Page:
It does not matter where the student or school is located, embarking into college life can be an exciting experience. Along with the excitement comes the onboarding process. International students at U.S. universities, however, need to obtain a student visa before they arrive on campus. There are three different types of student visas: the F-1 visa allows international students to enroll at U.S. colleges or universities that offer full-time degree courses (F-1 visas apply to high schools, language programs, and other academic programs as well). The institution must be accredited by the Student and Exchange Visitors Program (SEVP). Another is the J-1 visa which is available to those who will attend exchange programs at American universities or institutes. These programs must nurture cultural exchange and be approved by the Department of State's (DOS) Bureau of Educational and Cultural Affairs.

Lastly, an M-1 visa is geared towards students pursuing non-academic or vocational training in the U.S. This training can relate to technical programs such as medical coding, cosmetology, plumbing, or cooking school. The institute conducting the training must be certified by the SEVP. Only 1-2 % of issued student visas pertain to the M-1 visa category. Acceptance is demonstrated by presenting a school issued Form I-20 (i.e., Certificate of Eligibility for Nonimmigrant (F-1) Student Status). Form I-20 offers supporting information relating to a student's F or M status (J-1 visa holders have an equivalent document called Form DS-2019 which is issued by the DOS). An F-1 applicant must also be proficient in English, demonstrate an intent to return to his/her home country upon program completion, and present evidence of sufficient financial resources to cover tuition, living expenses, and additional costs as stipulated on Form I-20.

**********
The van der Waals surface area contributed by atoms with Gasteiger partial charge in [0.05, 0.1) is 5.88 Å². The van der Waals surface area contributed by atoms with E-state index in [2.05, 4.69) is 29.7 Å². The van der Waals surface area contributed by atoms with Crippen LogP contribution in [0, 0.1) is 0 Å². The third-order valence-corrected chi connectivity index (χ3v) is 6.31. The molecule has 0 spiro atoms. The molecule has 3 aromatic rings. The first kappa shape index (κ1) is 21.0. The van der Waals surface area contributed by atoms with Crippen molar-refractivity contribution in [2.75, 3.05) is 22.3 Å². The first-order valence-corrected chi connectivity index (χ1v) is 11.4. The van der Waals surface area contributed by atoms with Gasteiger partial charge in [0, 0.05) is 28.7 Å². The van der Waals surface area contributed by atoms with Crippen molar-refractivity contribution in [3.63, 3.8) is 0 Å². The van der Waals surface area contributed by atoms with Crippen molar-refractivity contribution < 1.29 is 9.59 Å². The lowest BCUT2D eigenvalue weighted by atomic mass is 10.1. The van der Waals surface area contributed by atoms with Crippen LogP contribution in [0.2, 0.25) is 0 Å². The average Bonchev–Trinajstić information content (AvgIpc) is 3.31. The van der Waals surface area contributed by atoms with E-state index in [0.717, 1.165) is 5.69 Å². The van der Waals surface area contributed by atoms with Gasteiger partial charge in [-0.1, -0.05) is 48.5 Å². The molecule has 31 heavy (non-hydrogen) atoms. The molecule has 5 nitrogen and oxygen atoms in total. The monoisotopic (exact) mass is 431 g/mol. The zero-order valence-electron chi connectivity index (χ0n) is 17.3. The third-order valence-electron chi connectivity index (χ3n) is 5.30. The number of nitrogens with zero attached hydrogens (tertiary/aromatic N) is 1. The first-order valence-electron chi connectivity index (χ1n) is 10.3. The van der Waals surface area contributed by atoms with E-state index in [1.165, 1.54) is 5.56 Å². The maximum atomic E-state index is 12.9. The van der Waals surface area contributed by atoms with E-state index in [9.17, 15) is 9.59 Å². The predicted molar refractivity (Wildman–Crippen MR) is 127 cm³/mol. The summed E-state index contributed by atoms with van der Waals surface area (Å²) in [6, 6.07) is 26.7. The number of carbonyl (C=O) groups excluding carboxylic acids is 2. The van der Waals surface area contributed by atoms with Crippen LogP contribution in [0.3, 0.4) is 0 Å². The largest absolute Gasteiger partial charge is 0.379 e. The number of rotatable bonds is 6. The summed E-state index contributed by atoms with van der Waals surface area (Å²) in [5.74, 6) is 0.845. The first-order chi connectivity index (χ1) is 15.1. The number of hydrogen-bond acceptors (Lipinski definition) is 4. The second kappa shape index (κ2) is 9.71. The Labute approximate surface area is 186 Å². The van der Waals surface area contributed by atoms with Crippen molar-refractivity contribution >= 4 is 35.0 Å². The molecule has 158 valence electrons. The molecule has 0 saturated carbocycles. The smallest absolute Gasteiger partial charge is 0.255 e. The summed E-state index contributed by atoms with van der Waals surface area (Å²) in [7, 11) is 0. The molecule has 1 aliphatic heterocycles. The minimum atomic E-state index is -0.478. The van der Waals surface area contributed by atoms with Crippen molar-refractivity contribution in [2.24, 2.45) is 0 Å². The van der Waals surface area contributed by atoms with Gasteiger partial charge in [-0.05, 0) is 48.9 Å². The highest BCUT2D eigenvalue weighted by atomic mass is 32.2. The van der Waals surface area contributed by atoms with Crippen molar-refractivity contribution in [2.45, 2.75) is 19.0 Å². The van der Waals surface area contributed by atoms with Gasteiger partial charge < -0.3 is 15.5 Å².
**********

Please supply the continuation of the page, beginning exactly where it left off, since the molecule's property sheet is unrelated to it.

As the F-1 visa application process requires much detailed documentation, applicants should collect and organize all necessary paperwork ahead of time. Applicants should contact their U.S. embassy or consulate for further guidance.

Applicants must complete and electronically submit Form DS-160 (i.e., Online Non-immigrant Visa Application Form) to DOS. The consular officer will evaluate the submitted Form DS-160 along with the information given at applicant's interview to decide on F-1 eligibility. DOS maintains an appointment wait time tool to estimate the wait time for a visa interview appointment at the particular U.S. embassy or consulate. Applicants should schedule the interview as soon as possible because the interviewing officer will evaluate whether the applicant has enough time to travel to the U.S. and attend the first day of the academic program.

Once the interview takes place, the applicant will be asked questions that relate to F-1 visa eligibility. The officer conducting the interview will also ask for evidence demonstrating the applicant's intent to return to his/her home country along with documents showing how the applicant has access to sufficient funds. The applicant will be informed of whether a student visa will be issued once the interview is completed.

If the application is ultimately denied, the embassy's or consulate's website may contain instructions on how to reapply as there is no available appeal process. The applicant could ask the embassy or consulate for clarity on the denial's reasoning to better prepare for the next submission as the denial.